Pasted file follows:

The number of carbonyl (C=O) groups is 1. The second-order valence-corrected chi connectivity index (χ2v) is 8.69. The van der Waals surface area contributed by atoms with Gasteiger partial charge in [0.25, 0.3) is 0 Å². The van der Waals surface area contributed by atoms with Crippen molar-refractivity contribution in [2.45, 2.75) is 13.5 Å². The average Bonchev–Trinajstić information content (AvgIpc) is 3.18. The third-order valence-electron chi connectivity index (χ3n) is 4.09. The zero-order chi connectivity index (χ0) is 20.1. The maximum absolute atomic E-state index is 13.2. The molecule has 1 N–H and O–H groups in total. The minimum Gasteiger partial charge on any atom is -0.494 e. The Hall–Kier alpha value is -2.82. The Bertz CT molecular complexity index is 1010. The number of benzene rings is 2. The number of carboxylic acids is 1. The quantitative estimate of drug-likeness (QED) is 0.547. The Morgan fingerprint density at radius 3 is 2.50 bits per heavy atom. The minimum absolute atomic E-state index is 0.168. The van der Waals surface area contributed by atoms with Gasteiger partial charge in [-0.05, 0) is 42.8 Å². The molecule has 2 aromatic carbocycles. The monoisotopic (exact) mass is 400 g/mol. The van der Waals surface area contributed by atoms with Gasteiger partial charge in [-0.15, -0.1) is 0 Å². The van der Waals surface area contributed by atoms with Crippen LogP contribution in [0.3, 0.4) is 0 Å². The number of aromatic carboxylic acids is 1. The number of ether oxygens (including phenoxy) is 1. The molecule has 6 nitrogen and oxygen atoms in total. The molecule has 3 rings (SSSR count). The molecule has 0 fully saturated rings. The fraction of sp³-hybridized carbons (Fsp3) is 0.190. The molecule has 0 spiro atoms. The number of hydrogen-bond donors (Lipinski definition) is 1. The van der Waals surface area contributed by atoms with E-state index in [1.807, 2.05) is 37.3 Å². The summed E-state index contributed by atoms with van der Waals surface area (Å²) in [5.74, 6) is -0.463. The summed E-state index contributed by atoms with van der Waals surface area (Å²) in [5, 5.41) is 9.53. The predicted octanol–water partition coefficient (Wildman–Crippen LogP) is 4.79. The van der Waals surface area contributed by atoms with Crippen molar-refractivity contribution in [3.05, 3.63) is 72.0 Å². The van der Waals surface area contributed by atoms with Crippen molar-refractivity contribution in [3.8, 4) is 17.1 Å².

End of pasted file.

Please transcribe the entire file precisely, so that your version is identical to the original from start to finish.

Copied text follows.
The number of carbonyl (C=O) groups is 1. The second-order valence-corrected chi connectivity index (χ2v) is 8.69. The van der Waals surface area contributed by atoms with Gasteiger partial charge in [0.25, 0.3) is 0 Å². The van der Waals surface area contributed by atoms with Crippen molar-refractivity contribution in [2.45, 2.75) is 13.5 Å². The average Bonchev–Trinajstić information content (AvgIpc) is 3.18. The third-order valence-electron chi connectivity index (χ3n) is 4.09. The zero-order chi connectivity index (χ0) is 20.1. The maximum absolute atomic E-state index is 13.2. The molecule has 1 N–H and O–H groups in total. The minimum Gasteiger partial charge on any atom is -0.494 e. The Hall–Kier alpha value is -2.82. The Bertz CT molecular complexity index is 1010. The number of benzene rings is 2. The number of carboxylic acids is 1. The quantitative estimate of drug-likeness (QED) is 0.547. The Morgan fingerprint density at radius 3 is 2.50 bits per heavy atom. The minimum absolute atomic E-state index is 0.168. The van der Waals surface area contributed by atoms with Gasteiger partial charge in [-0.05, 0) is 42.8 Å². The molecule has 2 aromatic carbocycles. The monoisotopic (exact) mass is 400 g/mol. The van der Waals surface area contributed by atoms with Gasteiger partial charge in [-0.15, -0.1) is 0 Å². The van der Waals surface area contributed by atoms with Crippen LogP contribution in [0.3, 0.4) is 0 Å². The number of aromatic carboxylic acids is 1. The number of ether oxygens (including phenoxy) is 1. The molecule has 6 nitrogen and oxygen atoms in total. The molecule has 3 rings (SSSR count). The molecule has 0 fully saturated rings. The fraction of sp³-hybridized carbons (Fsp3) is 0.190. The molecule has 0 spiro atoms. The number of hydrogen-bond donors (Lipinski definition) is 1. The van der Waals surface area contributed by atoms with E-state index in [1.807, 2.05) is 37.3 Å². The summed E-state index contributed by atoms with van der Waals surface area (Å²) in [5.74, 6) is -0.463. The summed E-state index contributed by atoms with van der Waals surface area (Å²) in [5, 5.41) is 9.53. The predicted octanol–water partition coefficient (Wildman–Crippen LogP) is 4.79. The van der Waals surface area contributed by atoms with Crippen molar-refractivity contribution in [3.05, 3.63) is 72.0 Å². The van der Waals surface area contributed by atoms with Crippen molar-refractivity contribution in [3.8, 4) is 17.1 Å².